Tartaglia was self taught in mathematics but, having an extraordinary ability, his mother was able to find him a patron. Ludovico Balbisonio took him to Padua to study there, but when he returned with his patron to Brescia he made himself unpopular by having an inflated opinion of himself. He left Brescia to earn his living teaching mathematics at Verona which he did between 1516 and 1518. Later, still in Verona, he taught at a school in the Palazzo Mizzanti but it is recorded that at that time he was married with a family, yet was very poor. He moved to Venice in 1534. As a lowly mathematics teacher in Venice, Tartaglia gradually acquired a reputation as a promising mathematician by participating successfully in a large number of debates.

His edition of Euclid in 1543, the first translation of the Elements into any modern European language, was especially significant. For two centuries Euclid had been taught from two Latin translations taken from an Arabic source; these contained errors in Book V, the Eudoxian theory of proportion, which rendered it unusable. Tartaglia's edition was based on Zamberti's Latin translation of an uncorrupted Greek text, and rendered Book V correctly. He also wrote the first modern and useful commentary on the theory. Later, the theory was an essential tool for Galileo, just as it had been for Archimedes.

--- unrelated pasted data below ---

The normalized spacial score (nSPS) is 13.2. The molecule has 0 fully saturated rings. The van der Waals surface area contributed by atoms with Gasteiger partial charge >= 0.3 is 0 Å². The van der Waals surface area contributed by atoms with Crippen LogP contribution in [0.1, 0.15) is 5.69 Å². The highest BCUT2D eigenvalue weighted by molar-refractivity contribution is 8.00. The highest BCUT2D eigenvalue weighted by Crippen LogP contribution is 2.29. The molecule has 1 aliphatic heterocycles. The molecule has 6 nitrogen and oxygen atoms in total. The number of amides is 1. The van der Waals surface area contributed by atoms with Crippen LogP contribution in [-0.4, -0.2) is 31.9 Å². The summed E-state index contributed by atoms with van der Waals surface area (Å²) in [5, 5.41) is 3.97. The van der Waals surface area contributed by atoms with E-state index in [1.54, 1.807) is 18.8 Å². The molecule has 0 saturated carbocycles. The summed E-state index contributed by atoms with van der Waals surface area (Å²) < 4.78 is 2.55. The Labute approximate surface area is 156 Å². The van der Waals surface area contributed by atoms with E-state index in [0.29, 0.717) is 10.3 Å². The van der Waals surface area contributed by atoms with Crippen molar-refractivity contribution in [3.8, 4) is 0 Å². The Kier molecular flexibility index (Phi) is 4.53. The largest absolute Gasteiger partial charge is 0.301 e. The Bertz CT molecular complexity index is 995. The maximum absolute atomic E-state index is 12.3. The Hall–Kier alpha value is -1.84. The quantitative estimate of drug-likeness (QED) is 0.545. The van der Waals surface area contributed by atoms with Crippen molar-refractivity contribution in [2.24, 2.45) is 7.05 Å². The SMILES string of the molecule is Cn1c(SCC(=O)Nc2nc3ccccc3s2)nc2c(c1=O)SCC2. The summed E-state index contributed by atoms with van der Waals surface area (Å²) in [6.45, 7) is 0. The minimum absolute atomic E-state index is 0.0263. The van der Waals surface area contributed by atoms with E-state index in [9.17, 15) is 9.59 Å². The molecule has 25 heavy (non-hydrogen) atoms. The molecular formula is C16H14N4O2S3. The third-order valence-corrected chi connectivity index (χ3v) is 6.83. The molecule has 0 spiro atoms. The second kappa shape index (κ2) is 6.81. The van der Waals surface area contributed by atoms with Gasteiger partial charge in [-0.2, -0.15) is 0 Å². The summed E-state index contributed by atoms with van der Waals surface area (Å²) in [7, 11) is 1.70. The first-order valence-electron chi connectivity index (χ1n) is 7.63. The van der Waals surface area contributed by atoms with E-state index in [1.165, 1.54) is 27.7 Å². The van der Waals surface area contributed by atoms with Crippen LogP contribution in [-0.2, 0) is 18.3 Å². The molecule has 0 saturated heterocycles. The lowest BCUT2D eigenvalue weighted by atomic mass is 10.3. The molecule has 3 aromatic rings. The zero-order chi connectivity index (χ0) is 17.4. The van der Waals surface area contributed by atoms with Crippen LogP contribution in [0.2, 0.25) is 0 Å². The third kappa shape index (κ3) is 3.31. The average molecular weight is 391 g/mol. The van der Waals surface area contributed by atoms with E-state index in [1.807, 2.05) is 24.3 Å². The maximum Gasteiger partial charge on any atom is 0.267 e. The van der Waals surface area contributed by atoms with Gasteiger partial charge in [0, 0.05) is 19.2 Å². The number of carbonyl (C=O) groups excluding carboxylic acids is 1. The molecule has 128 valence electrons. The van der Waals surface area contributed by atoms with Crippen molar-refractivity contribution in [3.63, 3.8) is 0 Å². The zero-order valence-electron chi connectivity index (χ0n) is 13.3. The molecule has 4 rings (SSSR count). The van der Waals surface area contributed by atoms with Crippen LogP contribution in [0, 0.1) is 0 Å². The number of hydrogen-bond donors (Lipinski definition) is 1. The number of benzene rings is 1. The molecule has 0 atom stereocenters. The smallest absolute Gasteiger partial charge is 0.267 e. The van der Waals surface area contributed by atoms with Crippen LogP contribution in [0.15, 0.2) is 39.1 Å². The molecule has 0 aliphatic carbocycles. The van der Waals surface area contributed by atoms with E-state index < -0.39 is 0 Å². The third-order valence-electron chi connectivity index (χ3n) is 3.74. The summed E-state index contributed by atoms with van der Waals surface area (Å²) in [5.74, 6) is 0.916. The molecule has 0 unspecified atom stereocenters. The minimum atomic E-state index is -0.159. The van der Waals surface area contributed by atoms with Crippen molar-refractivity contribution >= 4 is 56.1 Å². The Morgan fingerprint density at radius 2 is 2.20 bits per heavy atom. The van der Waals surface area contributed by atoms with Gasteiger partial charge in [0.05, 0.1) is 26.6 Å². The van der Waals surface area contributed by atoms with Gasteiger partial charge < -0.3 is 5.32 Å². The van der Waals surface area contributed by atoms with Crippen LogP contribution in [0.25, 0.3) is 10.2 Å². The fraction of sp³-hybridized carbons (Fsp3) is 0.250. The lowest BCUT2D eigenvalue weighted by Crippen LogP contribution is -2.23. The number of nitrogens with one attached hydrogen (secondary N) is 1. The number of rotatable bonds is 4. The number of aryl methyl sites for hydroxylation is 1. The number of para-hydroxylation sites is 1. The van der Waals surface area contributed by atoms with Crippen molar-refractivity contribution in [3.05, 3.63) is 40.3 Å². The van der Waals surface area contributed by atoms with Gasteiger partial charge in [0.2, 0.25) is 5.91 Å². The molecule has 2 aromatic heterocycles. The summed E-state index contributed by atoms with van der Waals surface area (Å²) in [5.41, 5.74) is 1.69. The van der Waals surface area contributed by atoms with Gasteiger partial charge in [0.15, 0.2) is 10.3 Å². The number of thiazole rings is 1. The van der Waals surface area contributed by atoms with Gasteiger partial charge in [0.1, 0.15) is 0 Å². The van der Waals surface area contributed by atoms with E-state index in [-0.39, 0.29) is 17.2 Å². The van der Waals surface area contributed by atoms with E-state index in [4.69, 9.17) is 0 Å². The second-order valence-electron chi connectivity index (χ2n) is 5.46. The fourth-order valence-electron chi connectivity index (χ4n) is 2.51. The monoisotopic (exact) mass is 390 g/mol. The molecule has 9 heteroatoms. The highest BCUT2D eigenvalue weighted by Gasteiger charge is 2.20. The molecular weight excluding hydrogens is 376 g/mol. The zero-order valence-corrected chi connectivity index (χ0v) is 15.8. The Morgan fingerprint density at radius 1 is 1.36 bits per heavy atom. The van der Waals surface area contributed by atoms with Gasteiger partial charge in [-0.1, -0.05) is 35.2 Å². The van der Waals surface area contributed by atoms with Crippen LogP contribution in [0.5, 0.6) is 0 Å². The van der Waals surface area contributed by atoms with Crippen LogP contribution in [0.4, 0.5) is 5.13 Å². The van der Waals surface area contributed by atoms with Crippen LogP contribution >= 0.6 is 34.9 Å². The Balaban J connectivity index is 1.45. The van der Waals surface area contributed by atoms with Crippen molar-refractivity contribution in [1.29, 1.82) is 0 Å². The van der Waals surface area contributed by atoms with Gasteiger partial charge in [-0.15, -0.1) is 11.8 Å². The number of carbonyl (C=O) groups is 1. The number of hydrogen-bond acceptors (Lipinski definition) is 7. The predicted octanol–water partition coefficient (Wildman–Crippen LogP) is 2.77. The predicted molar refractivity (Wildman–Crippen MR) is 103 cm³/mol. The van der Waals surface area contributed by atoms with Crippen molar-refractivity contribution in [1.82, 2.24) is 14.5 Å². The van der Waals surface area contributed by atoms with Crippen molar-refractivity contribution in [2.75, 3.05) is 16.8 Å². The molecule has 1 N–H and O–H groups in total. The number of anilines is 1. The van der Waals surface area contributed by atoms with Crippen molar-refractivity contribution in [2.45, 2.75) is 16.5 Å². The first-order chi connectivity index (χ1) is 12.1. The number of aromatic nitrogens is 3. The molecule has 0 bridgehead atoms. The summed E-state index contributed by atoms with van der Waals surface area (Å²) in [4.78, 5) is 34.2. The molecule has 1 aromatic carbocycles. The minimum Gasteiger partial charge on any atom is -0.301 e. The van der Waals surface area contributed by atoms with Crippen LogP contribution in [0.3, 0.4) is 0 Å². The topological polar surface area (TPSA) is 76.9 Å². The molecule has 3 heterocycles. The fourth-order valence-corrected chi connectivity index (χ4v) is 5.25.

**Solution to cubic equations**

Tartaglia is perhaps best known today for his conflicts with Gerolamo Cardano. Cardano nagged Tartaglia into revealing his solution to the cubic equations, by promising not to publish them. Several years later, Cardano happened to see unpublished work by Scipione del Ferro who independently came up with the same solution as Tartaglia. As the unpublished work was dated before Tartaglia's, Cardano decided his promise could be broken and included Tartaglia's solution in his next publication. Since Cardano credited his discovery, Tartaglia was extremely upset. He responded by publicly insulting Cardano.